Maryam Salari

Turkey’s Tactical Move in Attacking Afrin

Date of publication : February 3, 2018 00:49 am
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People hold a Turkish flag in front of a damaged house after PKK/PYD organizations fired 7 rockets since January 31 from Syria's northwest Afrin region, where Turkish Armed Forces conducts the 'Operation Olive Branch' against PKK/PYD groups, in Hatay, Turkey on February 01, 2018

Turkey has always played an important and effective role in control or relative containment of the crisis in Syria. One of the most important goals pursued by Turkey in Syria is to keep in check the increasing role of the Syrian Kurds in areas close to the country’s border due to Ankara’s concern about a possible union between Syrian Kurdish groups and those in Turkey. However, the main factor that has prompted Turkey to choose the current juncture for carrying out military operations in Syria’s Afrin region is the special importance of the current juncture.
 
Turkey has chosen this juncture for a number of reasons. The first reason is that a meeting of Syrian opposition groups to discuss a possible solution to the country’s crisis is going to be held soon in Russia’s resort city of Sochi. This meeting will be held through mediation of Moscow and all Syrian groups, including the Kurdish groups are to play an active role in it. Therefore, Ankara is trying to influence the forthcoming meeting in Sochi through its ongoing operations in Afrin. The leaders of Turkey’s ruling Justice and Development Party have always been opposed to Kurds playing an effective role in shaping the political structure in a new Syria. Therefore, during past few years, they had consistently opposed the leaders of Syria’s Kurdish groups from being invited to take part in Syria peace talks in the Swiss city of Geneva. During the past months, they have also frequently voiced their dissatisfaction about the invitation extended to Syria’s Kurdish groups to take part in the Russia-mediated Sochi peace talks.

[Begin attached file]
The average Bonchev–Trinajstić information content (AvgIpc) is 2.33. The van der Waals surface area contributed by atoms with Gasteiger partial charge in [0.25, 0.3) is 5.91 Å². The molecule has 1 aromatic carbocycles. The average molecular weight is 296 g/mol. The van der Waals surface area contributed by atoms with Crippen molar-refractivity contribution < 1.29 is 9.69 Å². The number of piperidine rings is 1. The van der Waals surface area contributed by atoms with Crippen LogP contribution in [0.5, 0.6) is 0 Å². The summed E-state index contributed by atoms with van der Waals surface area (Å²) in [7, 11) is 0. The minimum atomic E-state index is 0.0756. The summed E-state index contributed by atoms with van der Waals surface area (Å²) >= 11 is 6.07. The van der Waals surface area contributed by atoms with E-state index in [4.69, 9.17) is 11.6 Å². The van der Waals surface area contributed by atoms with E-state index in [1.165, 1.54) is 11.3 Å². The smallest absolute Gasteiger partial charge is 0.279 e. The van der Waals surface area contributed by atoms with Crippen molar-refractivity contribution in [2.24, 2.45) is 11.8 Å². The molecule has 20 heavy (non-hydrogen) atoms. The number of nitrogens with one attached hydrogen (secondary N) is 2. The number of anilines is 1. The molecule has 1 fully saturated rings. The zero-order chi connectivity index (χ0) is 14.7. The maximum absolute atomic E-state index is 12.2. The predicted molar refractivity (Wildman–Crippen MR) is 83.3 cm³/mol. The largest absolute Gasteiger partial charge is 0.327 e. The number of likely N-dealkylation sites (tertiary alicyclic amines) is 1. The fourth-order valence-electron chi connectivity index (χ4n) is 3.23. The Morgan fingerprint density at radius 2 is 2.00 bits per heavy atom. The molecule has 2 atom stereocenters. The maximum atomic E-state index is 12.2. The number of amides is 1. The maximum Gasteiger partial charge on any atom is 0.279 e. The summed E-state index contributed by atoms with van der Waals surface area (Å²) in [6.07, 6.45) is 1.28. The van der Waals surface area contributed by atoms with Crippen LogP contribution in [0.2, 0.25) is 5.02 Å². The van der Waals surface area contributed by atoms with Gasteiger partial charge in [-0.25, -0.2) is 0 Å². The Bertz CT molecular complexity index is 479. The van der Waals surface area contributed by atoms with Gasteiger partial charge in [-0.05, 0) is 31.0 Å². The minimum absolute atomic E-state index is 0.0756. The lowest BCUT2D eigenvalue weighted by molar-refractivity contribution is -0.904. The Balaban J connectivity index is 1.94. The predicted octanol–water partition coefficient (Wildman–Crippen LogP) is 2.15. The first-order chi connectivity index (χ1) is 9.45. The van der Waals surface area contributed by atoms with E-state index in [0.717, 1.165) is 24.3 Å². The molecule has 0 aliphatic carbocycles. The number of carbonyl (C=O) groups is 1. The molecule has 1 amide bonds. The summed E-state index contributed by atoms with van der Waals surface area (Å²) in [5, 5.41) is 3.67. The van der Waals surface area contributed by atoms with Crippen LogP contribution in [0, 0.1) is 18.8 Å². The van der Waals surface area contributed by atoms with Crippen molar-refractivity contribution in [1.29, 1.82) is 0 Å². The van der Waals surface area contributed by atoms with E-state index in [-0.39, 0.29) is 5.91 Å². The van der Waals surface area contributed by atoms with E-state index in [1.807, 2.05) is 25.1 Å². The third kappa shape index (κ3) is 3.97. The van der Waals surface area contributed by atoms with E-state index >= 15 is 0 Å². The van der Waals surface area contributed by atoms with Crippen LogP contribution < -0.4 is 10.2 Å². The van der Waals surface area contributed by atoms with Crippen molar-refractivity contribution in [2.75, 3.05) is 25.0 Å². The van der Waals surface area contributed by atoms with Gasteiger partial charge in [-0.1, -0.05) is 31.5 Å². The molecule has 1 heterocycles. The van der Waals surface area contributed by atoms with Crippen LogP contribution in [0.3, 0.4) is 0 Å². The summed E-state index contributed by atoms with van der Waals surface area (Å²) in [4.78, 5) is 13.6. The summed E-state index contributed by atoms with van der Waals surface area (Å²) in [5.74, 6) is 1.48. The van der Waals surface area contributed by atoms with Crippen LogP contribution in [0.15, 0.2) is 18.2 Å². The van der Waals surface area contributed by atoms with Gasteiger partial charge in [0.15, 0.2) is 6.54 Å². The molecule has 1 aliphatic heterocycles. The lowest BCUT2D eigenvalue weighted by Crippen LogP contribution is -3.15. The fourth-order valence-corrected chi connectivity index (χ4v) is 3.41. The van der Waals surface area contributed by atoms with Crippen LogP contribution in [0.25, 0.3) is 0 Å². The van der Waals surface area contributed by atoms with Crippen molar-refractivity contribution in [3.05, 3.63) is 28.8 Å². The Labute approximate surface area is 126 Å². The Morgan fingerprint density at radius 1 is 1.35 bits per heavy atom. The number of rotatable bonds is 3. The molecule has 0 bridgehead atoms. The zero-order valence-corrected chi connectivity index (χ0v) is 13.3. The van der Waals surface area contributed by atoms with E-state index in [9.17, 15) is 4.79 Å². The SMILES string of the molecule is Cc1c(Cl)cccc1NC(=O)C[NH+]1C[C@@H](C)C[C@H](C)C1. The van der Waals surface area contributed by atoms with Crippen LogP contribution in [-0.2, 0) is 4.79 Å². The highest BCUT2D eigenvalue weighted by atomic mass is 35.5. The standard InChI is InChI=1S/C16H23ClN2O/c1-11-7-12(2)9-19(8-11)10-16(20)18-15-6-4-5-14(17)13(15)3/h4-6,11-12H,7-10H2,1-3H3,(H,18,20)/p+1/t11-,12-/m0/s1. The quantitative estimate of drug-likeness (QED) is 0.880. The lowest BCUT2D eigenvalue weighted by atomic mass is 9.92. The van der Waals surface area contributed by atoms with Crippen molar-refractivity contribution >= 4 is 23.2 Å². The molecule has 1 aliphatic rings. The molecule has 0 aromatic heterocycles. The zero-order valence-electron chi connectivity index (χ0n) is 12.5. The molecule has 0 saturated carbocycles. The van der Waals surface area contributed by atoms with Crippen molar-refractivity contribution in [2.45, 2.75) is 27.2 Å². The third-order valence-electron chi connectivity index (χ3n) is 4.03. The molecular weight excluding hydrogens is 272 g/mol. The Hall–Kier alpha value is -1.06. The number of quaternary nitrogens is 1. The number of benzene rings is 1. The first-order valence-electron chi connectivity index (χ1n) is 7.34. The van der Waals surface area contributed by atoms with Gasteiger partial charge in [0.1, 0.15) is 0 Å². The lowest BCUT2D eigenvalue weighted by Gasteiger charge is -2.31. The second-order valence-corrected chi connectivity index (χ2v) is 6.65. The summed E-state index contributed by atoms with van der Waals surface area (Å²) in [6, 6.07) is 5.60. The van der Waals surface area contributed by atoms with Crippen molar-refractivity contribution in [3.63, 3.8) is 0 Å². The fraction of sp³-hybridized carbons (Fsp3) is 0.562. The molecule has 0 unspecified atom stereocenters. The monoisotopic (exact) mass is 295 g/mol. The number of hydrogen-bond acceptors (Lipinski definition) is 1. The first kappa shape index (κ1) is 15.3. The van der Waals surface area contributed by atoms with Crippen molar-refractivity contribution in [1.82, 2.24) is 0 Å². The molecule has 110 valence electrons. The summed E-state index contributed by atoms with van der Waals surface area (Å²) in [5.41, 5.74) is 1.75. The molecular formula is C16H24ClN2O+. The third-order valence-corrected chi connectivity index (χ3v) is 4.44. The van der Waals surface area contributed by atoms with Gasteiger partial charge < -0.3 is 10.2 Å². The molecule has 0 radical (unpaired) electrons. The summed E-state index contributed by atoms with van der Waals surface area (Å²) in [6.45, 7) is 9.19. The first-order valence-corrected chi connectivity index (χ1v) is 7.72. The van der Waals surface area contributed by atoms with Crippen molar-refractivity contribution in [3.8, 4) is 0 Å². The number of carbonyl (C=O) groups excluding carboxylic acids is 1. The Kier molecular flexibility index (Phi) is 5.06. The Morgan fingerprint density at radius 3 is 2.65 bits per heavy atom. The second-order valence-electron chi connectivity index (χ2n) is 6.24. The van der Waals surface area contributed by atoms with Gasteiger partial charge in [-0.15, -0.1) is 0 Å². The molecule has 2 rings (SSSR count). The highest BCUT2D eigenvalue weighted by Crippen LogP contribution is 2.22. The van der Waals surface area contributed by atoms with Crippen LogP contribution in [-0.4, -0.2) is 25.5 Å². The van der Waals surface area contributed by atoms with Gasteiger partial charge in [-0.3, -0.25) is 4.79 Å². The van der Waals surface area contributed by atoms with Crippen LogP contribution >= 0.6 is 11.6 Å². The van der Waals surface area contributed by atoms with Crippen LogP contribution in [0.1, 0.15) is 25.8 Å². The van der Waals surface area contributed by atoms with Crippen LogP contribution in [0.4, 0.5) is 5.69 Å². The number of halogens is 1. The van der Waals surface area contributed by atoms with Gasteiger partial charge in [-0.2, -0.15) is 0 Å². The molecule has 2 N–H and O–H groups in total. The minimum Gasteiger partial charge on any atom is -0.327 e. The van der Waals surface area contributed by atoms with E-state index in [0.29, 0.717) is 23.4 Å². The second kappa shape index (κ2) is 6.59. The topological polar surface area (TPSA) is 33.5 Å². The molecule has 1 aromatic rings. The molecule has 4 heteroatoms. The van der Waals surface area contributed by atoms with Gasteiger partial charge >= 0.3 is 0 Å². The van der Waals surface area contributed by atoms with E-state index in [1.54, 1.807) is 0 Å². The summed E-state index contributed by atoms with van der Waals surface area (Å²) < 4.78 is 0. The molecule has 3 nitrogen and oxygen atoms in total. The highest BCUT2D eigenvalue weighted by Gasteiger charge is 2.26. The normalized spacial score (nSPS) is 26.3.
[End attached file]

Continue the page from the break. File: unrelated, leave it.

Another factor that has caused Turkey to attack Afrin at the present time is a longstanding effort by Ankara to undermine the peace process in Syria. Turkey is not yet satisfied with new conditions regarding the Syrian government and stabilization of President Bashar Assad’s power and this is why it still continues to oppose the incumbent Syrian regime. An example of Ankara’s opposition to Assad was seen in an African tour by Turkey’s President Recep Tayyip Erdogan, in which he openly talked about the need to change the Syrian regime. Since the forthcoming negotiations in Sochi can be an important step towards national reconciliation in Syria and further strengthening of Assad’s standing, Ankara is trying through this preemptory measure to prevent restoration of stability to Syria.
 
The third factor behind Turkey’s ongoing operations in northern Syria is the role that Ankara is playing on behalf of the United States in this region. Under conditions when Washington is not very willing to openly intervene in the Syria crisis, its regional allies, including Turkey, can play this role. Therefore, contrary to the apparent verbal conflict that is going on between Ankara and Washington, there is remarkable coordination between the two countries in this regard. At the present time, it seems that Ankara has been given guarantees by the United States about being secure to possible moves by pro-US Kurdish forces and, as a result, it is implementing its own intervention scenario in order to prevent stabilization of the political conditions in Syria.
 
On the whole, although these operations seem to be a tactical measure taken by Turkey, they prove absence of fixed principles in a Turkey, which is known across the region for its profiteering nature and sinusoidal moves. The policy of attacking Afrin also speaks volumes about Turkey’s unpreparedness to adapt itself to new conditions in Syria and indicates Ankara’s great concern about increasing power of Turkey’s regional allies, including Iran and Russia. At the same time, Turkey has never followed a stable regional policy with regard to countries like Iran and Russia as well as the Zionist regime of Israel. Therefore, excessive pragmatism and avoidance of sticking to clear principles have caused Turkey to ignore some previous agreements and implement a new plan in order to gain some technical achievements. However, this measure, like other measures that Turkey has already taken in Syria, is unlikely to be of any good to Ankara. In short-term, the only result of these operations is increased tensions in Syria and across region, and new regional initiatives are expected in order to establish renewed balance in this region.
 
 
 
Maryam Salari, a international affairs journalist, is the expert on Middle East issues.
 
 
 
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